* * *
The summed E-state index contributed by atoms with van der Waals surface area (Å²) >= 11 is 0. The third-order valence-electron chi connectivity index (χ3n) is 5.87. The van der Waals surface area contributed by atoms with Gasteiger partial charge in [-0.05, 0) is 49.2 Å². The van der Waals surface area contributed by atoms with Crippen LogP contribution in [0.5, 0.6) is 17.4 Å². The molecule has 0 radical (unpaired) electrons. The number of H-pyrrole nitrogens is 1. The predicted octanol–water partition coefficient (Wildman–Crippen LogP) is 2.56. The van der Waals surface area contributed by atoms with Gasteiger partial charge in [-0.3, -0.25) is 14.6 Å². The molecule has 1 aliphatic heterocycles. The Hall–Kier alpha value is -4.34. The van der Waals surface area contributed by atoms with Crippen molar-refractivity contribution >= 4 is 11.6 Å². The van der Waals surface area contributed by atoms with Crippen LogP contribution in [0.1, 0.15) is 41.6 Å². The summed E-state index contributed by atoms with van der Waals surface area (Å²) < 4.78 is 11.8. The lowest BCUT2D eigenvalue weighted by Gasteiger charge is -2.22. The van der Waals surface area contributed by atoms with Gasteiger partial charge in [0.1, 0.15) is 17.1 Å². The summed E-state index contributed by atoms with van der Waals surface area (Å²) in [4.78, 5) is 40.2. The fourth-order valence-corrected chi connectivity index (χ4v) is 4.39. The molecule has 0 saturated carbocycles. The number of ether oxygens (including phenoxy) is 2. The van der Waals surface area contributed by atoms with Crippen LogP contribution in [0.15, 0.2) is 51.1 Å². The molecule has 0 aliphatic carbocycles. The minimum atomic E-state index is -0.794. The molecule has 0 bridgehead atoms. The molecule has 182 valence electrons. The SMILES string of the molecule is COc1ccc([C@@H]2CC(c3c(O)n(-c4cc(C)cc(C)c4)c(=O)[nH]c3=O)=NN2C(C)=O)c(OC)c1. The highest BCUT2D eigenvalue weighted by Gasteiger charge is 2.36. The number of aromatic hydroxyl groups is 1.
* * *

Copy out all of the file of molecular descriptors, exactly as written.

The summed E-state index contributed by atoms with van der Waals surface area (Å²) >= 11 is 0. The third-order valence-electron chi connectivity index (χ3n) is 5.87. The van der Waals surface area contributed by atoms with Gasteiger partial charge in [-0.05, 0) is 49.2 Å². The van der Waals surface area contributed by atoms with Crippen LogP contribution in [0.5, 0.6) is 17.4 Å². The molecule has 0 radical (unpaired) electrons. The number of H-pyrrole nitrogens is 1. The predicted octanol–water partition coefficient (Wildman–Crippen LogP) is 2.56. The van der Waals surface area contributed by atoms with Gasteiger partial charge in [-0.3, -0.25) is 14.6 Å². The molecule has 1 aliphatic heterocycles. The Hall–Kier alpha value is -4.34. The van der Waals surface area contributed by atoms with Crippen molar-refractivity contribution >= 4 is 11.6 Å². The van der Waals surface area contributed by atoms with Crippen LogP contribution in [0.1, 0.15) is 41.6 Å². The summed E-state index contributed by atoms with van der Waals surface area (Å²) < 4.78 is 11.8. The lowest BCUT2D eigenvalue weighted by Gasteiger charge is -2.22. The van der Waals surface area contributed by atoms with Gasteiger partial charge in [0.1, 0.15) is 17.1 Å². The summed E-state index contributed by atoms with van der Waals surface area (Å²) in [4.78, 5) is 40.2. The fourth-order valence-corrected chi connectivity index (χ4v) is 4.39. The molecule has 0 saturated carbocycles. The number of ether oxygens (including phenoxy) is 2. The van der Waals surface area contributed by atoms with Crippen LogP contribution in [0.15, 0.2) is 51.1 Å². The molecule has 0 aliphatic carbocycles. The minimum atomic E-state index is -0.794. The molecule has 0 bridgehead atoms. The molecule has 182 valence electrons. The SMILES string of the molecule is COc1ccc([C@@H]2CC(c3c(O)n(-c4cc(C)cc(C)c4)c(=O)[nH]c3=O)=NN2C(C)=O)c(OC)c1. The highest BCUT2D eigenvalue weighted by Gasteiger charge is 2.36. The number of aromatic hydroxyl groups is 1.